Red Herring

A red herring is a fallacy that introduces something irrelevant to a larger narrative. This is done in order to purposely divert the reader’s attention from the main subject or real issue of a passage, poem, or book. This technique is used most prevalently in literature where writers employ it as a dramatic device to increase the suspense and complexity of a work. 

When writers use red herrings a reader’s attention moves from the main characters/central drama to something peripheral and in the end meaningless. The “red herring” in a story is an intentional distraction. A reader who engages too fulsomely with the distraction might be led to false conclusions about what a passage means or what is coming next in the story. 

 

Origins of Red Herring 

The origins of the phrase “red herring” are slightly complex. Originally it was thought that the phrase came from the very real practice of using a red herring, a kind of dried red fish, in order to train hunting dogs. They would follow the scent and learn through practice what they then put into use during an actual hunt. But, more recently it has been determined that the practice was actually in relation to training horses by dragging a dead a cat or fox. 

The term was made popular in February of 1807 after William Cobbett told a story that depicted dogs distracted by the smelly fish. The phrase appeared in an article he wrote for the Political Register. There is no actual species of fish known as a “red herring” but the phrase is used to refer to a hazily smoked kipper that has a strong smell and flesh that turns red.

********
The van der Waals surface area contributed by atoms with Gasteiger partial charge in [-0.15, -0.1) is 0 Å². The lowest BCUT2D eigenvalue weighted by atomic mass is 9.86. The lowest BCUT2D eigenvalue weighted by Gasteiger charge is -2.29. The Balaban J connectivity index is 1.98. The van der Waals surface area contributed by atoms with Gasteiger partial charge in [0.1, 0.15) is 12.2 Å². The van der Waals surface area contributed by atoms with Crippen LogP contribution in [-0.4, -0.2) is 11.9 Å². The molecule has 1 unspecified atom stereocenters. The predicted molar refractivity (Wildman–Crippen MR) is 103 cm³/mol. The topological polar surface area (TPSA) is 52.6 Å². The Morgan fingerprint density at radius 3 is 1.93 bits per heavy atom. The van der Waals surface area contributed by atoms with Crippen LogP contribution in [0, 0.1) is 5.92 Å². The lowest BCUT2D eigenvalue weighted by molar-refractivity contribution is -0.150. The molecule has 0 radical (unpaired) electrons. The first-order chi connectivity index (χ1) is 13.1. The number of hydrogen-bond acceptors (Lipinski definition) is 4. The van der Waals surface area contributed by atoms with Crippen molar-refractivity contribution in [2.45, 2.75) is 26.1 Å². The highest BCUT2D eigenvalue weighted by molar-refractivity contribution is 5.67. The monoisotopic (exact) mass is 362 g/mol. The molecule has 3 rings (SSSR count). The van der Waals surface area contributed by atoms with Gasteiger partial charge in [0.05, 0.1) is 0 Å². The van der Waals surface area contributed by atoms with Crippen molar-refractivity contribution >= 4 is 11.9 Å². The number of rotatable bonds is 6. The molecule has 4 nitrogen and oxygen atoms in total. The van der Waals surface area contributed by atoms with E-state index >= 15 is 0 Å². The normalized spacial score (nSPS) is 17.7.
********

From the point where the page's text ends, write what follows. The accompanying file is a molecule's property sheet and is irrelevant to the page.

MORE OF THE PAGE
Examples of Red Herrings

Example #1 The Final Problem by Arthur Conan Doyle

One of the most popular stories in the Sherlock Holmes series, ‘The Final Problem features Holmes and Watson falling victim to a red herring in the form of a note. This note informs them that there is a woman in their hotel whose in need of medical assistance. Rather, when they return to the hotel it turns out that the note was written by James Moriarty, Holmes’ nemesis. It was done intentionally in order to lead the characters down the wrong path. 

In this example, the reader and the characters in the novel are taken in by the note and convinced that the hotel is the best place for them to go. It creates added tension and drama as it results in Holmes being left alone with Moriarty. 

 

Example #2 And Then There Were None by Agatha Christie 

And Then There Were None is one of Christie’s best-known novels and has a wonderful example of a red herring within its pages. The story revolves around ten people who die one by one on a remote island. The circumstances are strange and mysterious as each death leaves the survivors with more questions than answers. 

One of the main features of the story is a poem called ‘Ten Little Indians’. In this poem, there is a line that suggests that one person will be sealed up at sea by a “red herring”. It connects into a series of events in which one man disappears only to be discerned drowned in the ocean rather than slinking around as the killer. 

 

Example #3 Hound of Baskervilles by Arthur Conan Doyle

Another example of a red herring that appears in a mystery story is in ‘Hound of Baskervilles by Sir. Arthur Conan Doyle. This is another very popular story in the Sherlock Holmes series and features a classic example of how a red herring can lead readers. Introduced into the story is the character of Barrymore, an escaped convict, who seems like the perfect suspect. But, it turns out that he is only in the story to divert the reader’s and Holmes’ attention away from the real killer. 

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